Beyoncé's Hairstylist Spills Secrets From 'Black Is King’

Excellence on display

August 6, 2020
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If you have yet to see Beyoncé’s Black Is King, you are monumentally missing out, also what is wrong with you? Get your stuff together and get Disney+. The film, which is an extension of the 2019 The Lion King: The Gift album, is a composition of artistry and brilliance; from the music, to the fashion, to the hair, oh my!

As to only be expected from Queen Bey, she had a distinct vision of how she wanted the music to be depicted visually. So when it came to conceptualizing the elaborate hairstyles, only one person would do, Bey’s personal longtime hairstylist, Neal Farinah. The Trinidadian stylist worked with B on five world tours, and helped shape her natural look for Vogue’s September 2018 cover.

Lucky for us, Farinah chatted with Vogue and spilled all the behind the scenes dish we’re all dying to know. For Black Is King, Farinah strived to honor Black beauty and heritage by way of floor-length braids, silky weaves, and Bantu knots. “To African women throughout history, [hair] was something spiritual. Your hairstyle represented your power.”

Farinah noted that everything happened pretty quickly after Beyoncé initially reached out about the project, duh, Beyoncé makes moves. He recalled Bey sat him down to discuss the creative process, he even remembered the day it happened (it was a Wednesday). She said, “Neal, this is my baby. I’ve wanted to do this for so long, and this is the right moment.” She then showed him “all of these references of traditional African hairstyles. I was blown away.” After taking two days to put together and present his finally presentation Farinah was instructed to gather a team. On his roster was a list of beyond talented hairstylists including Xia Charles, a Brooklyn-based hairstylist, Nakia Rachon, a hair artist based in L.A., and Nicole Newland, who works with the likes of Issa Rae and Iman, nbd or whatever.

Even with his rise to success in the industry, the monumental opportunity for both him and the Black community was not lost on Farinah, “It was one of the greatest moments [in my career] to work with all these people,” said Farinah. “I felt like I had the pie, and this was finally my moment to share my pie. I wanted to give other young Black women and Black dudes in this industry a moment to shine.”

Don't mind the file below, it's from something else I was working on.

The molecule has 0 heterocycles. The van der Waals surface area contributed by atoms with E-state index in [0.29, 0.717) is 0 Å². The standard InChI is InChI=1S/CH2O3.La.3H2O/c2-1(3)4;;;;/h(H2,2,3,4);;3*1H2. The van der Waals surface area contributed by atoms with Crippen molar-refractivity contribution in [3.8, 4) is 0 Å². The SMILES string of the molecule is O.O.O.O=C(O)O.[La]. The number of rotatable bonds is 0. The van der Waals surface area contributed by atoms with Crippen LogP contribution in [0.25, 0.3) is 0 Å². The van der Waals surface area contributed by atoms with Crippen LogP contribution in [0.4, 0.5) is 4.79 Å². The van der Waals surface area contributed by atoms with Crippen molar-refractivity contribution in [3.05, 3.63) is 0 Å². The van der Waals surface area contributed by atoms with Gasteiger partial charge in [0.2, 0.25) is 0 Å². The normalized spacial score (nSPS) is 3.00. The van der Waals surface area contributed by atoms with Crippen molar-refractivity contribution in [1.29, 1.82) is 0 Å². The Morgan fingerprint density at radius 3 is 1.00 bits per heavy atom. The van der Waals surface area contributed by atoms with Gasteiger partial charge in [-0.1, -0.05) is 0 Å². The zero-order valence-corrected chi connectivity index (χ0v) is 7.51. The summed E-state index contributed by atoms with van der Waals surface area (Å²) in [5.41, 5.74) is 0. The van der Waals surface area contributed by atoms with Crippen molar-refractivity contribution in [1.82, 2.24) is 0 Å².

At it’s core, the film is a love letter to Africa. With every style Farinah, B and his team paid extra special attention to the details of the hair. Adamant to offer insight into African culture, they pulled references from African royalty and customs of different tribes across the continent. Neil shared a few of his style choices on his Instagram page, showcasing the historical references they were inspired from.

“Horned head and lip plates worn by the Dinka and Mursi Tribes were signs of Presige & Honor”

“Senegalese Twist: Paying homage to Senegal, Africa. In Dakar, Senegalese Twist represent not only fashion but a status symbol.”

“ORISHA BUNMI. Nigerian women worn this hairstyle to special events in 1968-1985”

As far as Farinah is concerned, “this is a time for us to educate, this is a time for us to embrace culture.” And shared that since becoming a part of. and the release of Black Is King, he has been on “cloud nine.”

“I’m living my purpose. I always wanted to make a movie, and if I was to do a movie, I wanted to do a movie with Beyoncé in it. It’s a movie that inspires many cultures around the world. It’s for everyone because it’s so educational.” His hope is for the deliberate styling in Black Is King to inspire “Black women to feel free to wear their hair however they want to and to not worry about being judged or what someone else would say. To be free, and set yourself free. To embrace your beauty, your texture, and to wear your crown proudly.”

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